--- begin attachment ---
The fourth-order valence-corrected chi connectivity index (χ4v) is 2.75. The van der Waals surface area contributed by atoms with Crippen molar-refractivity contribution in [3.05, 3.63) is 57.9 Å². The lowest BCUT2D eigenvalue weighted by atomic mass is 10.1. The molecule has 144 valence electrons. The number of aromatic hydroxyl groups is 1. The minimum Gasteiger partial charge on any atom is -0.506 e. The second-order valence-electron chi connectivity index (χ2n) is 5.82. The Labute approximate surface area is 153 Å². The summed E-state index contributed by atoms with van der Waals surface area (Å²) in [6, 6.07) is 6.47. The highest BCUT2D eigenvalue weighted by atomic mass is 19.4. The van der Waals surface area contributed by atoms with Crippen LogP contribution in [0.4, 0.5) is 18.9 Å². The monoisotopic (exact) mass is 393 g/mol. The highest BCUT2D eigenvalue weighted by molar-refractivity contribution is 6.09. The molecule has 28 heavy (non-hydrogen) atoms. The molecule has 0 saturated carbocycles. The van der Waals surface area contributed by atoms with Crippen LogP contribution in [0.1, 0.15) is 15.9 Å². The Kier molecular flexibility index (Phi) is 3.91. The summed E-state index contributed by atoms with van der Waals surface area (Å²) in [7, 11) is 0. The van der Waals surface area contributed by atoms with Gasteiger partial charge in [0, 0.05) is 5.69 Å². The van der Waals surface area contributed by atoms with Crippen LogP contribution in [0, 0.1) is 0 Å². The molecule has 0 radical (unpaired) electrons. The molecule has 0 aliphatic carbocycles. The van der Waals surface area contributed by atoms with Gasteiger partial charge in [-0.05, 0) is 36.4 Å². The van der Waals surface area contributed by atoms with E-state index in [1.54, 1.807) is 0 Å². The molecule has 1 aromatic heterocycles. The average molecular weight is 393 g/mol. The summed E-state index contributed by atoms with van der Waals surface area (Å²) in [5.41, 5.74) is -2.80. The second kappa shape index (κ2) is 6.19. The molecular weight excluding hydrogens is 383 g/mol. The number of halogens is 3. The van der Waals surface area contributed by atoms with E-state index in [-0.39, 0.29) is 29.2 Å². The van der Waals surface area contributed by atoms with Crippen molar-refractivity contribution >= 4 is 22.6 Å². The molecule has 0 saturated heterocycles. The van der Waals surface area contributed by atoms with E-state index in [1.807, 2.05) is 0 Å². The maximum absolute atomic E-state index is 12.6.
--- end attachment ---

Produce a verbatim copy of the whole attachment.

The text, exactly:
The fourth-order valence-corrected chi connectivity index (χ4v) is 2.75. The van der Waals surface area contributed by atoms with Crippen molar-refractivity contribution in [3.05, 3.63) is 57.9 Å². The lowest BCUT2D eigenvalue weighted by atomic mass is 10.1. The molecule has 144 valence electrons. The number of aromatic hydroxyl groups is 1. The minimum Gasteiger partial charge on any atom is -0.506 e. The second-order valence-electron chi connectivity index (χ2n) is 5.82. The Labute approximate surface area is 153 Å². The summed E-state index contributed by atoms with van der Waals surface area (Å²) in [6, 6.07) is 6.47. The highest BCUT2D eigenvalue weighted by atomic mass is 19.4. The van der Waals surface area contributed by atoms with Crippen LogP contribution in [0.4, 0.5) is 18.9 Å². The monoisotopic (exact) mass is 393 g/mol. The highest BCUT2D eigenvalue weighted by molar-refractivity contribution is 6.09. The molecule has 28 heavy (non-hydrogen) atoms. The molecule has 0 saturated carbocycles. The van der Waals surface area contributed by atoms with Crippen LogP contribution in [0.1, 0.15) is 15.9 Å². The Kier molecular flexibility index (Phi) is 3.91. The summed E-state index contributed by atoms with van der Waals surface area (Å²) in [7, 11) is 0. The van der Waals surface area contributed by atoms with Gasteiger partial charge in [0, 0.05) is 5.69 Å². The van der Waals surface area contributed by atoms with Crippen LogP contribution in [0, 0.1) is 0 Å². The molecule has 0 radical (unpaired) electrons. The molecule has 0 aliphatic carbocycles. The van der Waals surface area contributed by atoms with Gasteiger partial charge in [-0.05, 0) is 36.4 Å². The van der Waals surface area contributed by atoms with E-state index in [1.54, 1.807) is 0 Å². The molecule has 1 aromatic heterocycles. The average molecular weight is 393 g/mol. The summed E-state index contributed by atoms with van der Waals surface area (Å²) in [5.41, 5.74) is -2.80. The second kappa shape index (κ2) is 6.19. The molecular weight excluding hydrogens is 383 g/mol. The number of halogens is 3. The van der Waals surface area contributed by atoms with E-state index in [-0.39, 0.29) is 29.2 Å². The van der Waals surface area contributed by atoms with Crippen molar-refractivity contribution >= 4 is 22.6 Å². The molecule has 0 saturated heterocycles. The van der Waals surface area contributed by atoms with E-state index in [1.807, 2.05) is 0 Å². The maximum absolute atomic E-state index is 12.6.